How Do Macrophages Serve as Guardians of Human Body

  • Monocytes, as the largest blood cells in the blood, can still increase to become macrophages when they run away from the blood, and macrophages become guardians of human body.



    Monocytes are the largest blood cells in the blood, but when monocytes run away from the blood and enter other body tissues, their size will gradually increase, and become macrophages, guardians of human body. The diversity of tissue distribution and heterogeneity of macrophage have made it a popular research object for scientific researchers.

    The Origin of Macrophages

    The evolution of species diversity and the struggle for survival have produced a complex host defense system, which relies on natural immunity. The first explanation of innate immunity was at the end of the 19th century, when Elie Metchnikoff introduced the term "macrophage", in which macro means big, and phage means eater.

    Recent research shows that most macrophages in adult tissues are sown before birth and are extracted from the yolk sac during embryonic development. They have the ability to self-renew and maintain independently of monocytes.

    The Role of Macrophages

    Macrophages are an important component of the human immune system. They can swallow and kill intracellular parasites, bacteria, tumor cells, as well as their own aging and abnormal cells. They play the role of warriors, and can also act like sentinels by reminding other immune cells to "prepare to fight against an enemy invasion". They are of great importance in human body's immune defense, immune stability and immune surveillance. For example, macrophages swallow the fine dust that enters the lungs. It is precisely because of the hard work of macrophages that our lungs are not contaminated by countless dust.

    With the deepening of research, scientists have discovered that it can also regulate organ development, maintain tissue cell homeostasis, affect tissue regeneration, participate in nervous system repair, and so on. The dysfunction of macrophages is closely related to many diseases such as cancer, diabetes and Alzheimer's disease.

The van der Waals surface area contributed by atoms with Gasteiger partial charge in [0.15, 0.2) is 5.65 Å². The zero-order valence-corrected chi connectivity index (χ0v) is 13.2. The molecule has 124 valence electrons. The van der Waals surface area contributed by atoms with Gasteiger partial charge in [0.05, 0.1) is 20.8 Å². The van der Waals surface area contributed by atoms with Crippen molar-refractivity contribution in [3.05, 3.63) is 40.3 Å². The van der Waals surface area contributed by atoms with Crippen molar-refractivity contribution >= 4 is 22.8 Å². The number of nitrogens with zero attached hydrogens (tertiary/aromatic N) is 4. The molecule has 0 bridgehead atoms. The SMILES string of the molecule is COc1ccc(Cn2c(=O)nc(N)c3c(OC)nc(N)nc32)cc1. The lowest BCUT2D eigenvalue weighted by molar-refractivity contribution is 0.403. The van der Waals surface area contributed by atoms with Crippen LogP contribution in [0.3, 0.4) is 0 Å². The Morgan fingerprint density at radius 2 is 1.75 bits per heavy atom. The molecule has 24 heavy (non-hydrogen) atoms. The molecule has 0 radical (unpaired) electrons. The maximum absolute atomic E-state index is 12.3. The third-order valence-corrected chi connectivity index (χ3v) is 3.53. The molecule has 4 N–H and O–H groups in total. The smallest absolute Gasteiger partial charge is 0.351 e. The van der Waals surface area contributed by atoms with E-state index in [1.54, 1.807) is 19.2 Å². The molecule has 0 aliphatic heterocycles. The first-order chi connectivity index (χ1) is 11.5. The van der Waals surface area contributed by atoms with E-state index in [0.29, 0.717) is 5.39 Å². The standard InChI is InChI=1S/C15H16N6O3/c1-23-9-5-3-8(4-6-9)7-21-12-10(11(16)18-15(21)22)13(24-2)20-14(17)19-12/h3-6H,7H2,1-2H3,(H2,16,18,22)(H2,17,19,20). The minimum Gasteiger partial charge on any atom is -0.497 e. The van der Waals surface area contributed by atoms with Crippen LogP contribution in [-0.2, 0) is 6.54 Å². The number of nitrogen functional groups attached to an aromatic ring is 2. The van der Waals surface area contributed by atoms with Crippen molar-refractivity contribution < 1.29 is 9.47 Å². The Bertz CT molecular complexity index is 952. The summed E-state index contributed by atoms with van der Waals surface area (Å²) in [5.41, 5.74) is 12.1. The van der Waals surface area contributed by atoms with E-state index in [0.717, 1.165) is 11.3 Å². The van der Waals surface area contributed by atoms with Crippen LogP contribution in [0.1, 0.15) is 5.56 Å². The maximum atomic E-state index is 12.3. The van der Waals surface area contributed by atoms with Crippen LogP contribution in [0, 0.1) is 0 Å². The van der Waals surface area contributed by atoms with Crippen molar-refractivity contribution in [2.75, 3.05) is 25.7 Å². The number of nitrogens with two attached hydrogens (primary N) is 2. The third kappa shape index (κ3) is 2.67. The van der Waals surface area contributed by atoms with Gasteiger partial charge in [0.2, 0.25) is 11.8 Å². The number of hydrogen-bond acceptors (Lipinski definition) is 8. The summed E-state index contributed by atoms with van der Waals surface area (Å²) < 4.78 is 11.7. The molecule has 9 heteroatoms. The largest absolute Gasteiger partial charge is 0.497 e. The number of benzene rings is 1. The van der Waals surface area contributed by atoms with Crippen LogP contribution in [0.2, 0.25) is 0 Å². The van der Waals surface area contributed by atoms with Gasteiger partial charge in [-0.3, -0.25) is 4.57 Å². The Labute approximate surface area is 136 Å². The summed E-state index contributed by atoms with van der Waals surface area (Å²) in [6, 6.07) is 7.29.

Medical Research Based on Macrophages

    The focus of immuno-oncology has focused on T cells for a long time. In recent years, CTLA4 antibodies, PD-1/PD-L1 antibodies, chimeric antigen receptor (CAR) -T therapy and T cell receptor (TCR) -T therapy have given researchers confidence in curing cancer, and these are all related to T cells. “However, due to the limitations of the characteristics of T-cells, they showed weak performance in solid tumors. So immunotherapy urgently needs new development directions, and the research progress of macrophages has opened another window for immunotherapy.” said a scientist at Creative Biolabs, who focuses on CAR technology.

    The paper published in Science Advances on April 29, 2020, titled Cellular backpacks for macrophage immunotherapy, demonstrates the construction of a "backpack" for macrophages to secrete cytokines so that they can remain in a tumor-killing state for up to 5 days, and it was found that this can delay tumor growth and reduce metastasis in a mouse model of aggressive breast cancer.

    In addition, another paper, Human chimeric antigen receptor macrophages for cancer immunotherapy, published in Nature Biotechnology on March 23, 2020, studied the CAR-Macrophages obtained by genetically modifying macrophages, which may become effective treatments for solid tumors. The genetically modified macrophages not only express the CAR targeting the HER2 antigen, and can specifically phagocytize and eliminate cancer cells in in vitro experiments. Besides, they are also activated to differentiate into a highly pro-inflammatory cell type—M1 macrophages, which secrete pro-inflammatory cytokines, change the tumor microenvironment and stimulate other immune cells such as T cells to participate in tumor killing.

    Advances in science and technology have allowed researchers to see different subpopulations of macrophages with multiple complex biological functions in different tumor microenvironments, and also have a deep understanding of the relationship between macrophages and tumor immunotherapy. Updating the understanding of the biological characteristics of macrophages has become particularly important. In order to deal with various malignant tumors, more treatment strategies combined with macrophages need to be explored in the future.